Hindi etc.

Cyber Maadhva Sangha dvaita at eskimo.com
Thu Nov 28 22:41:43 UTC 1996

> The opposition to Hindi in the South is not limited only to 'DMK-type
> politicos who use that as a vote-generating issue', and its not just old
> stuff. I've spent most of my life in Tamil Nadu and always felt that
> people generally didn't want a language *imposed* on them for *any*
> political reason. They use whatever language is most convenient, and it
> just happens that there isn't much reason to know Hindi in Tamil Nadu,

-- etc.

However, it is a fact that you can speak *only* of Tamil Nadu, even in
saying what you say (which I do not unconditionally accept).  My point
is that it is *at least as wrong* for the anti-Hindi types to
generalize Hindi opposition to all of South India when such is in fact
a specialty of Tamil Nadu, as it is for some Northerners to simply
generalize Hindi as the language of all of India.  Thus, saying that
Hindi is not an all-India language because the South opposes it, is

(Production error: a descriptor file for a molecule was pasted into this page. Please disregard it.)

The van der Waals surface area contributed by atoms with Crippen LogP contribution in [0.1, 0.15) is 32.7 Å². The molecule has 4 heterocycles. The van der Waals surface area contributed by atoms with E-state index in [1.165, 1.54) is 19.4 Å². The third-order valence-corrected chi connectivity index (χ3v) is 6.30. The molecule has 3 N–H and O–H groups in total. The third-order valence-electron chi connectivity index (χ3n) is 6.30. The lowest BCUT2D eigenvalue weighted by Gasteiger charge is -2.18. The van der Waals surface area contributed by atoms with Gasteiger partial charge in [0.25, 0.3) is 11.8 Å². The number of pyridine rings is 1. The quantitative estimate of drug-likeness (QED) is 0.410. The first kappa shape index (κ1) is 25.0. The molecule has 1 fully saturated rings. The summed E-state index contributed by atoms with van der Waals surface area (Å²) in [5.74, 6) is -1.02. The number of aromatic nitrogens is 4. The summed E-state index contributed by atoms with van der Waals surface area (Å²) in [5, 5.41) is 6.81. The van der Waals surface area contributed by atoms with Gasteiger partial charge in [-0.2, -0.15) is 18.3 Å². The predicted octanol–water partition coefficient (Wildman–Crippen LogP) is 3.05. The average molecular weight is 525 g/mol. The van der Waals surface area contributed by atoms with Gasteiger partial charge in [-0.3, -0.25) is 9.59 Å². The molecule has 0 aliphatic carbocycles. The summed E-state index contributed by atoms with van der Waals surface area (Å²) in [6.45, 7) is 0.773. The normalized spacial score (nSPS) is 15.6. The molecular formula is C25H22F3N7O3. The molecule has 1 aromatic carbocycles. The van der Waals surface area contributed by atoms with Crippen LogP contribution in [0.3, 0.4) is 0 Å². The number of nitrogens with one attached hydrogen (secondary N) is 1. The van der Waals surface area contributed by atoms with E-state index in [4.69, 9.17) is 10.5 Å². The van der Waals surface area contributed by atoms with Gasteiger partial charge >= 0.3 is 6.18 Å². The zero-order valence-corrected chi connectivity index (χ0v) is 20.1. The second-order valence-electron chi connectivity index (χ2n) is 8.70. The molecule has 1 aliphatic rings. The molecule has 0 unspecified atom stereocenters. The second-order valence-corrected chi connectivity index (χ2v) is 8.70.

itself a flawed argument.

Tamil Nadu is a linguistically homogenous state to a much greater
extent than other states of the South are; Karnataka for instance
indigenously has Kannada, Tulu, and Konkani, all with their own
scripts even, and then there's a massive presence of Urdu, made all
the more permanent by the historical influence of Tipu Sultan, et al.
Thus it is that the Tamil people are much more liable than their
neighbors to overreact, see "linguistic imposition," etc., because
they have a narrower world-view linguistically.  However, this should
not be misread as general opposition to Hindi in the South -- it is
only the manifestation of the cultural and linguistic sensitivities
(accentuated by politicians past and present) of the Tamil people.
And I will say that while there may not be much caring for Hindi in
Tamil Nadu, there is no grassroots movement against Hindi as such,
except for the occasional politician mouthing off.  You have not said
anything to indicate otherwise, even.

> It isn't true (in my experience) that Hindi/Urdu is generally better 
> understood than English in the south.

That's 'cause you probably haven't seen much, if any, of it outside
Tamil Nadu.  Look at Hyderabad, Raichur, Gulbarga, Belgaum, etc.


Shrisha Rao

> Gail Coelho 


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